What is the Difference Between an Ophthalmologist and a Retina Specialist?

With different doctors and types of specialists mentioned in eye care, how do you know which one to see for your specific needs? When it comes to diseases and surgery of the retina, it is easy to feel confused or overwhelmed about which type of provider you should visit. What is the difference between an ophthalmologist and a retina specialist?

An ophthalmologist is a physician who specializes in medical and surgical eye care. Board certified ophthalmologists are required to complete four years of college, four years of medical school, one year of internship training and a minimum of three years of supervised training in an accredited ophthalmology residency program. Ophthalmologists are then able to diagnose and treat all eye diseases and vision problems, prescribe eyeglasses and contact lenses and perform eye surgery. 

A retina specialist is an ophthalmologist who has undergone additional training to become an expert in the diagnosis, management and treatment of diseases and surgery of the vitreous body of the eye (watery gel between the lens and the retina) and the retina. Retina specialists treat conditions ranging from age-related macular degeneration and retinal detachment to cancers of the eye. They also treat patients who have experienced severe eye trauma as well as children and adults with hereditary diseases of the eye.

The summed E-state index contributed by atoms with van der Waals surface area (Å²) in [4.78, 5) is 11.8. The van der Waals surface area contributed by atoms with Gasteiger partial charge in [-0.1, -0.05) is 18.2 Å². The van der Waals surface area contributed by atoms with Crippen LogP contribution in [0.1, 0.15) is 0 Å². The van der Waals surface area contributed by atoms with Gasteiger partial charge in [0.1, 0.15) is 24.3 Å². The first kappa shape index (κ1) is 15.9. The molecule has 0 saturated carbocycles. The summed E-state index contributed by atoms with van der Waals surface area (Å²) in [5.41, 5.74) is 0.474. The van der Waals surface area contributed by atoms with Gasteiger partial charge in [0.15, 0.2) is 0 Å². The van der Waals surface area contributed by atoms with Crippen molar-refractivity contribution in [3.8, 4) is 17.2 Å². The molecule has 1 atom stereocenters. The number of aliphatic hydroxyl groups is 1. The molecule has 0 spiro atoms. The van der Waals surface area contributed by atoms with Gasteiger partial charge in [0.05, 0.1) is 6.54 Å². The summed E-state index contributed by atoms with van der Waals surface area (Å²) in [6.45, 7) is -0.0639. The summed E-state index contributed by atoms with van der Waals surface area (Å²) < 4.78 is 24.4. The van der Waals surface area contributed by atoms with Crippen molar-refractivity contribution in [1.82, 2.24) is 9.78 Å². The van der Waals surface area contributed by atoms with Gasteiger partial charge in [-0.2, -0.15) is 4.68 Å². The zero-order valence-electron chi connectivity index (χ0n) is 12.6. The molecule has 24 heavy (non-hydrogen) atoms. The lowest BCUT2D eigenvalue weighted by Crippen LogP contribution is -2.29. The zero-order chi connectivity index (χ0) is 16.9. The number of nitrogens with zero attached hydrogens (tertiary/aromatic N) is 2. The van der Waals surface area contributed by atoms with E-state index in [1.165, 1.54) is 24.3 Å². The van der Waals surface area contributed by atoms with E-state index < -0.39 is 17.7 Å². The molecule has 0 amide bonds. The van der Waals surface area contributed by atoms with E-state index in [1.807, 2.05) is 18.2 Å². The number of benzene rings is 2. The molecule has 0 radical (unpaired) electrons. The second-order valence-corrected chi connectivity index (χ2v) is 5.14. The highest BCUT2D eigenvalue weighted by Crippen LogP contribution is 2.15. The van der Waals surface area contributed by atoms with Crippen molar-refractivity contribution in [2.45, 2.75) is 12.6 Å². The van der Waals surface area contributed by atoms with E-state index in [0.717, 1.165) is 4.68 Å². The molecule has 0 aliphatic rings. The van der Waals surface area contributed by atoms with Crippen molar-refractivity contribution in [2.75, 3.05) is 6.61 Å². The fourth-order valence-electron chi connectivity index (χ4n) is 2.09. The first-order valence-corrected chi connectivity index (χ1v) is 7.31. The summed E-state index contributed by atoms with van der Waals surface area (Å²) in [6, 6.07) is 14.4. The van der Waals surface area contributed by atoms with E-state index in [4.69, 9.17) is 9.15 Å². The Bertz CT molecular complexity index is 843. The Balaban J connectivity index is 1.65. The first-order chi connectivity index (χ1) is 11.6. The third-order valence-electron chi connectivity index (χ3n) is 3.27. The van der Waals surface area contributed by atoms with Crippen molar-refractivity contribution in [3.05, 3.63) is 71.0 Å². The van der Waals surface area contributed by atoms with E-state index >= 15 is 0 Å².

Your first course of treatment in eye care should be a visit with an ophthalmologist. After a comprehensive exam, your doctor will then determine if it is necessary to refer you to a retina specialist. The most common reasons for referral include risk of a vitreous or retinal conditions, to evaluate a tear or break in the retina, for treatment of diabetic retinopathy with high-risk characteristics, macular edema, age-related macular degeneration, endophthalmitis, eye cancers and eye floaters. In cases of trauma, a retinal specialist can provide an emergency treatment plan, including retinal detachment surgery. If you experience any trauma to the eye or vision-related crisis, do not hesitate to contact your eye doctor as soon as possible. 

Making time to see an eye care professional makes all the difference in receiving the proper care and treatment for your vision needs. Problems affecting the delicate tissues in the back of the eye, such as the retina and vitreous, are best left in the care of experts in their respective fields. To learn more about our team of ophthalmologists and retinal specialists at Retina Consultants of Nevada, please give us a call at 702-369-0200 or visit WEBSITE